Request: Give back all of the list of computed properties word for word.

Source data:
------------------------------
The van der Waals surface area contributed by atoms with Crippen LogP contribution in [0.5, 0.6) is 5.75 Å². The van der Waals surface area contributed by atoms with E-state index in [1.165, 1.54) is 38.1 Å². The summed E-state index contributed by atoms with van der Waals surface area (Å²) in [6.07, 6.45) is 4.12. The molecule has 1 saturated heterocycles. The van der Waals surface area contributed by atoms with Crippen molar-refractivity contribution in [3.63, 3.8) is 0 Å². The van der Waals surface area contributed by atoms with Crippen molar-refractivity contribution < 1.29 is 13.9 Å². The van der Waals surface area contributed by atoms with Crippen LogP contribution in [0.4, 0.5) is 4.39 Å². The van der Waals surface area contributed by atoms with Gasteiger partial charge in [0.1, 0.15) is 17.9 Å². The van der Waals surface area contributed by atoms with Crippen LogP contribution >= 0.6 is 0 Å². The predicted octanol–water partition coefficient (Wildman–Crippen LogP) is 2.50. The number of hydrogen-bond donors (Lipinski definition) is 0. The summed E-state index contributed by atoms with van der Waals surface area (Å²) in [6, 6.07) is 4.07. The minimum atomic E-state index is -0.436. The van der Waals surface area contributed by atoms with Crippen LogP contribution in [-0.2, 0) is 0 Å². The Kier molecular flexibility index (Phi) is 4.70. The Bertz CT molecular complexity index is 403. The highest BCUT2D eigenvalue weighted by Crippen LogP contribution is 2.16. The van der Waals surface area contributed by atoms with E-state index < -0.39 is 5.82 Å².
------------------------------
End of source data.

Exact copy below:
The van der Waals surface area contributed by atoms with Crippen LogP contribution in [0.5, 0.6) is 5.75 Å². The van der Waals surface area contributed by atoms with E-state index in [1.165, 1.54) is 38.1 Å². The summed E-state index contributed by atoms with van der Waals surface area (Å²) in [6.07, 6.45) is 4.12. The molecule has 1 saturated heterocycles. The van der Waals surface area contributed by atoms with Crippen molar-refractivity contribution in [3.63, 3.8) is 0 Å². The van der Waals surface area contributed by atoms with Crippen molar-refractivity contribution < 1.29 is 13.9 Å². The van der Waals surface area contributed by atoms with Crippen LogP contribution in [0.4, 0.5) is 4.39 Å². The van der Waals surface area contributed by atoms with Gasteiger partial charge in [0.1, 0.15) is 17.9 Å². The van der Waals surface area contributed by atoms with Crippen LogP contribution >= 0.6 is 0 Å². The predicted octanol–water partition coefficient (Wildman–Crippen LogP) is 2.50. The number of hydrogen-bond donors (Lipinski definition) is 0. The summed E-state index contributed by atoms with van der Waals surface area (Å²) in [6, 6.07) is 4.07. The minimum atomic E-state index is -0.436. The van der Waals surface area contributed by atoms with Crippen LogP contribution in [-0.2, 0) is 0 Å². The Kier molecular flexibility index (Phi) is 4.70. The Bertz CT molecular complexity index is 403. The highest BCUT2D eigenvalue weighted by Crippen LogP contribution is 2.16. The van der Waals surface area contributed by atoms with E-state index < -0.39 is 5.82 Å².